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(As remembered by Ray Gold)
Submitted June 25, 1998 by Ray Gold 

During the Great Depression of the 1930’s, I was not old enough to understand all the problems that confronted every family. But I did know that everyone was having to struggle in order to make ends meet. Every body had one thing in common. We didn't have much, every thing was scarce and “Hard times was had by all”.

We not only had a depression, we had the worst drought that I had ever saw, and have never saw it that dry since. During that time is when the “Dust Bowl” days were in Oklahoma. Part of the time the wind would blow, and the dust from Oklahoma would darken the sun here. Sometimes the sun would look like a big full moon. Dust would get in the house and all over the bed. At times when you would wake up of a night, you would have sand in your hair, and in your mouth. It was a sandy mess.

The corn come up and died before it was knee high. One year it was so dry that very little of the corn ever come up at all. The grasshoppers come in great numbers, they eat everything that was green, even the clothes that were hanging on the clothes line, you would have to watch and bring them in the house just as soon as they were dry enough. I have seen the fence post covered with grasshoppers. The Government furnished poisoned feed, (wheat bran) at a reasonable price to the farmer so he could kill all the grasshoppers possible. You could kill a million and looked like three or more would come back for every one you killed. They would finally eat everything that was green.

If it had been just one year, we all would have made it a lot better. We had a drought that lasted through most of that depression, which was through most of the thirties. After it was dry for two or three years it looked sorta like the moon and as bare as plowed ground.

In dry weather it seems like there is a lot of whirl-winds. Somebody told a story; They said they saw a whirlwind so big and so strong that it picked up a rooster and whirled him around so fast that it blew him into a jug. Now, I didn't see that, it's just what they said. Ha, Ha..

They also said, that a man was milking his cow in a barn, and a whirl-wind just picked the barn up and moved it and left the man setting there milking his cow. Remember-its what they said.

They also said a whirl-wind turned a wash-kettle wrong side out. Again, I never saw that, I'm just telling you what they said. So that kinda got me to thinking, you aint supposed to believe everything you hear, (or read) and just about half of what you see.

Hogs got cheap, and the Government bought them up and destroyed them. My Dad traded a pig for a horse, and we had no pasture for the horse, it dried up too. I always did think that the guy that got the pig, got the best end of the deal. Because that was a balky horse, it wouldn't work, it didn't want to pull anything. We hooked it on to a small A-harrow, she got all tangled up, and turned that harrow up side down, and fell right on top of it, punching holes in her side. Dad had her sewed up but she died in few days. It seemed like nothing worked right during the depression.

My mother ordered us boys some overalls from the Speigle Mail Order Catalogue. These overalls cost .29 cents a pair. They were a little thinner than regular overall material. I believe they had one front pocket and no hind pocket at all. After they were washed one leg may have been a little shorter than the other one. The galluses were less than an inch wide. But we didn't try to dress to suit any one else. We knew times were hard and it suited us very well. To understand about a drought and a depression both at the same time, you really need to be there and see for your self.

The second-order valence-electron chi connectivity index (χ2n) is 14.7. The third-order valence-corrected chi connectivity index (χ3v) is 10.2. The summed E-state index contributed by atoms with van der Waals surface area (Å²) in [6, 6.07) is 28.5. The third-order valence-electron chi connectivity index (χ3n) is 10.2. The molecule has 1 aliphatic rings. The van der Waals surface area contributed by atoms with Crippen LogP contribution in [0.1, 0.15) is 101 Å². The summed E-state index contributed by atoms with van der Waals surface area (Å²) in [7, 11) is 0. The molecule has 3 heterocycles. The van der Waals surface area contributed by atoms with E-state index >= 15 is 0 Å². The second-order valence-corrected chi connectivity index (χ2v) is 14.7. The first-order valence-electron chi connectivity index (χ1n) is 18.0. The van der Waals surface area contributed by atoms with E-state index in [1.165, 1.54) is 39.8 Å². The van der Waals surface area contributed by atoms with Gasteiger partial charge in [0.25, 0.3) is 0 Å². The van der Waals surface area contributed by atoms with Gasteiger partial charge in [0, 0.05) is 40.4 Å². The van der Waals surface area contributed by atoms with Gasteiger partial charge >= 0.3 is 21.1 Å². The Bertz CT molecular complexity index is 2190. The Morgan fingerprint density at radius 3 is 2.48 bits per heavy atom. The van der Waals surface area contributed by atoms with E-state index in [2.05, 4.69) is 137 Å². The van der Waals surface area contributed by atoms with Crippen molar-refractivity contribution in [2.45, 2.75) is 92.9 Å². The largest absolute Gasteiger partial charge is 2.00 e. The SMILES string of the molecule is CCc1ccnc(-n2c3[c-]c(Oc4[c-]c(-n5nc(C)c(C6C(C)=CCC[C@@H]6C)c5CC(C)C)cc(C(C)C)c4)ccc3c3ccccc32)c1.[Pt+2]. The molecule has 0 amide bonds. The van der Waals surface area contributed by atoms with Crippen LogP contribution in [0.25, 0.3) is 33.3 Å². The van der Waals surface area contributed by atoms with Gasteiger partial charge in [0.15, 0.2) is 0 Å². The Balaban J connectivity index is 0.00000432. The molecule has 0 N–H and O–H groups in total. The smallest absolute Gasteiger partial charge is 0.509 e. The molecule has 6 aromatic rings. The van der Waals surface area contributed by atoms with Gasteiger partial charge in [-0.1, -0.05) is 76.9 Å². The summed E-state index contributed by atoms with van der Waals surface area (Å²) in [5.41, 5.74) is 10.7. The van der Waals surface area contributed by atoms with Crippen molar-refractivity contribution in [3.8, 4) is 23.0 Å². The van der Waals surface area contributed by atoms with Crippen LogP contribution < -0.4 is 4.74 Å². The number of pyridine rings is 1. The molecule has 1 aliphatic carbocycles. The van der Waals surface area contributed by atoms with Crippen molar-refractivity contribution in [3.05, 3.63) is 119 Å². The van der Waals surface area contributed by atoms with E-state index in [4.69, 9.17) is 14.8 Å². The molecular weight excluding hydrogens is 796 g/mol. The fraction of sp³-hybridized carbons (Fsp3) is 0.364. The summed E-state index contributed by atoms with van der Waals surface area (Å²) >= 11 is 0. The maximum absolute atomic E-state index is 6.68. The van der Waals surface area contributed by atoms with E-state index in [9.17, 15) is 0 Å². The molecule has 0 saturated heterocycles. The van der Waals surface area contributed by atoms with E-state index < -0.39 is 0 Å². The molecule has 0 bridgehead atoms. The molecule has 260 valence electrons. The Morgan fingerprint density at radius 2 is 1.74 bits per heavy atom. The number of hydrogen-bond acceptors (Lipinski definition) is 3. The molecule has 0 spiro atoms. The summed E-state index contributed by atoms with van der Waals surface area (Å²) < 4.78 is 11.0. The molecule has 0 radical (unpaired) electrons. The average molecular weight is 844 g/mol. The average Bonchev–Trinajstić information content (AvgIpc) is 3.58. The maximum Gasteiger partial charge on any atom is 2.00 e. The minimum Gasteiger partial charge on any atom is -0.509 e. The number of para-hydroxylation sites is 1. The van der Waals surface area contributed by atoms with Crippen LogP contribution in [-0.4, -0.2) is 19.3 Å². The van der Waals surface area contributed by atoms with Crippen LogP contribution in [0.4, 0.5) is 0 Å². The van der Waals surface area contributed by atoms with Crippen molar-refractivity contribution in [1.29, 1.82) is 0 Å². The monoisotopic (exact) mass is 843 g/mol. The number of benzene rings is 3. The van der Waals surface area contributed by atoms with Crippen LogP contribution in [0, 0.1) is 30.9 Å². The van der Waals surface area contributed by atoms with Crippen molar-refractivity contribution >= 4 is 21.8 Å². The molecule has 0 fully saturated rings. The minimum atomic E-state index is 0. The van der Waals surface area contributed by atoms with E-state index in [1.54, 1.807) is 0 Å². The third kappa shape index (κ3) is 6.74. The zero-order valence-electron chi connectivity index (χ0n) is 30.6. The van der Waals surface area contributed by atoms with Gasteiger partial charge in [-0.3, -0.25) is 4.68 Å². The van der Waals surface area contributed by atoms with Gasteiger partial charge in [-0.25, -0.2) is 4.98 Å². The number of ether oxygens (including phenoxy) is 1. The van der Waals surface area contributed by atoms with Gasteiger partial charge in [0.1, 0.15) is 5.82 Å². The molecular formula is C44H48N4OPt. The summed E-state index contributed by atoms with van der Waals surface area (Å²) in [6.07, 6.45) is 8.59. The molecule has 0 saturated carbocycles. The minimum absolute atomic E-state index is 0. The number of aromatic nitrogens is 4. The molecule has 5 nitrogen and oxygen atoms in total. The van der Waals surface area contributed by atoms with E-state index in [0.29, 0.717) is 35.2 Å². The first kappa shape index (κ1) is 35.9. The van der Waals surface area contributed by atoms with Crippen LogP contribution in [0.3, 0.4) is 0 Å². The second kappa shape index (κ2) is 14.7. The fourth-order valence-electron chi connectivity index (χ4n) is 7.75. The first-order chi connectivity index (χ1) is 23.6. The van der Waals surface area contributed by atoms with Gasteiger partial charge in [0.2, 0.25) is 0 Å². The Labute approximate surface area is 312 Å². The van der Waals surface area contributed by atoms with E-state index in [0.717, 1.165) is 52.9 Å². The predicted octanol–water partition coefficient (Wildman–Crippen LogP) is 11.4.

Our Dad and Mom done a good job raising us through the hard times. Dad was an automobile mechanic, he worked in the garage at Hurley and brought home his wages each week. Then he had the unusual trade of a Broom Maker. So in his spare time he made brooms and sold then to the stores in Hurley and surrounding towns in the area.

Somehow we kinda knew that we were not having as hard a time as some of our neighbors, I always felt like we had a good family. Our Dad and Mom had high moral standard and we were raised to work, and to know what was right and what was wrong.

Our Mom always took the lead in making a garden and seeing that we raised something to can for winter. She was a good cook and a good housekeeper.
The Bank of Hurley closed in about 1932. The only bank in Stone County to survive the Great Depression was the Bank of Crane.

When Glen Wiley went to work at the Bank of Crane when he was a young man. Mr. Gatton who was President of the Bank. Recently, Glen said to me. I quote; “Mr. Gatton told me when I went to work for him; I have done business with a lot of Gold’s, and never lost a penny on any one by the name of Gold.
They make good customers for the bank”.

We have had several dry years since the 30’s, but never combined with a severe depression like that one that made the history books, and is referred to as the Great Depression.

There is lots of things happened that was unusual. I remember our cows would loose night and get pretty thin. Some times one would get down and couldn't get up. Some times it would be that they had the “Holler Tail”. We would have to split their tail and fill a hollow place with salt and wrap it up, and some times they'd be up in a few hours after that. Dad ordered some Mangle Beet seed to sew for the cattle. They were a long Beet and looked like a turnip, the cows liked them. If you could get a shower on them in the fall of the years they would grow till frost, and we would cut them up for the cows. It would make the milk foam a lot.

One Depression and Drought at the same time is enough for a life time.

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